Texas Supreme Court explains plaintiffs’ burdens to defeat a plea to the jurisdiction under Texas Tort Claims Act

Wesley Rattray, et. al, v. City of Brownsville, 20-0975 (Tex. March 10, 2023) 

This is a Texas Tort Claims Act (“TTCA”) case regarding property damage arising from the operation or use of motor driven equipment. The Texas Supreme Court reversed the granting of the City’s plea to the jurisdiction and remanded. [Comment: this case has a lot of helpful holdings for entities, even though the Court ultimately reversed the granting of the plea. The main reason for the reversal relates to the stage of the litigation and whether the Plaintiffs created a fact issue. ] 

The Plaintiffs are eleven homeowners who live in the Quail Hollow subdivision of Brownsville. When a rainstorm produced a large amount of rain, the City’s stormwater manager, Figueroa, specifically examined the subdivision’s drainage system (utilizing a specific resaca) which has five gates. The gates are driven by motors. At one point during the storm, Figueroa closed  the North Laredo Gate. They monitored the flow near the South Gate. The homeowners allege that about two feet of water from the resaca then spilled over its banks and into their homes. They assert that by closing the North Gate and not reopening as conditions changed, such caused the flooding. The City filed a plea to the jurisdiction which the trial court denied, but the court of appeals reversed and granted. The court of appeals asserted the claims alleged the “non-use” of the North Gate as opposed to its negligent operation. The homeowners appealed.  

The Court went through a detailed analysis of the burdens a plaintiff has when trying to defeat a plea. [Comment: any entity attorneys who file pleas regularly should review the analysis.] All governmental entities are immune unless the immunity is waived. The starting point is always the status quo: a presumption against any waiver until the plaintiff establishes otherwise. To do so, a plaintiff may invoke various provisions of the TTCA. The TTCA also provides various exceptions that function as a withdrawal of the waiver of immunity which the plaintiff must also allege and negate.  If a plaintiff successfully establishes a waiver and negates any relevant expressed withdrawal of the waiver, the Act also contains some provisions that operate to limit recovery. The TTCA represents a delicate balance that the legislature alone can strike. Even if a governmental unit would be happy to waive “its” immunity, it is not the governmental unit’s immunity to waive. Being “within” the waiver entails both key parts described above: satisfying the provisions that clearly and affirmatively waive immunity and negating any provisions that create exceptions. A governmental defendant, in turn, plays its role by identifying where jurisdiction might be lacking and raising any such deficiencies. The rigor of proof required to satisfy a court that jurisdiction is present increases at each stage of litigation. The fundamental rule is that the court may not reach the merits if it finds a single valid basis to defeat jurisdiction at each stage.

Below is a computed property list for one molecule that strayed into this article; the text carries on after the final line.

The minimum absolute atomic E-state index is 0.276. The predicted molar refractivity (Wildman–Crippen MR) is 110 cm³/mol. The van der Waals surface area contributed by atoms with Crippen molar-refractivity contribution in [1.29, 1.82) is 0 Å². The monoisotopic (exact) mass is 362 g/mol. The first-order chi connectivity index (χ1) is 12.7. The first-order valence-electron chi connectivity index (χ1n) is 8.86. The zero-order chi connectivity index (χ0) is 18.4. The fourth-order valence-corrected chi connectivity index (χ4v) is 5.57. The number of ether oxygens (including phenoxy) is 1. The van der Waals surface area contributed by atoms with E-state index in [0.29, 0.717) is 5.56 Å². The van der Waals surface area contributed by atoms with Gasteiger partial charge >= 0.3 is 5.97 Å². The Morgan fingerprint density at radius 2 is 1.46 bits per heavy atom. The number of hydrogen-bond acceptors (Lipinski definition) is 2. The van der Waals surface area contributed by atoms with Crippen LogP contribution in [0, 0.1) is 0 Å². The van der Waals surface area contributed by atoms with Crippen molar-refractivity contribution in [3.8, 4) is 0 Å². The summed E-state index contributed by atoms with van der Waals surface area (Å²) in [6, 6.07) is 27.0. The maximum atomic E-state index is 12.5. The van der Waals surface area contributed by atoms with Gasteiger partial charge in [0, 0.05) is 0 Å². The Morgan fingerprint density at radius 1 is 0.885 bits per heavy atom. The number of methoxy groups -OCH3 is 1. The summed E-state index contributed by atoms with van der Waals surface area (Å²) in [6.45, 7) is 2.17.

The parties do not dispute that the North Laredo Gate has a motor. Nor do they dispute that Figueroa, a City employee, closed it. The only reason that the North Laredo Gate would have had to be opened was because, during the same storm, the City closed it. What mattered to the Court here is that the North Laredo Gate was used to control waterflow in the resaca, the City closed the gate, and it was that use of the gate (the attempt to control waterflow) that immediately preceded and allegedly caused the flooding of the homeowners’ neighborhood. As a result, the pleadings are sufficient to establish a waiver. The Court noted that the failure to close would not be a waiver if another event had occurred the following day. The Court also cautioned that there was a fact issue on causation, and no finding that such acts will ultimately result in a waiver is pre-supposed.  

If you would like to read this opinion click here. Opinion by Justice Young.  

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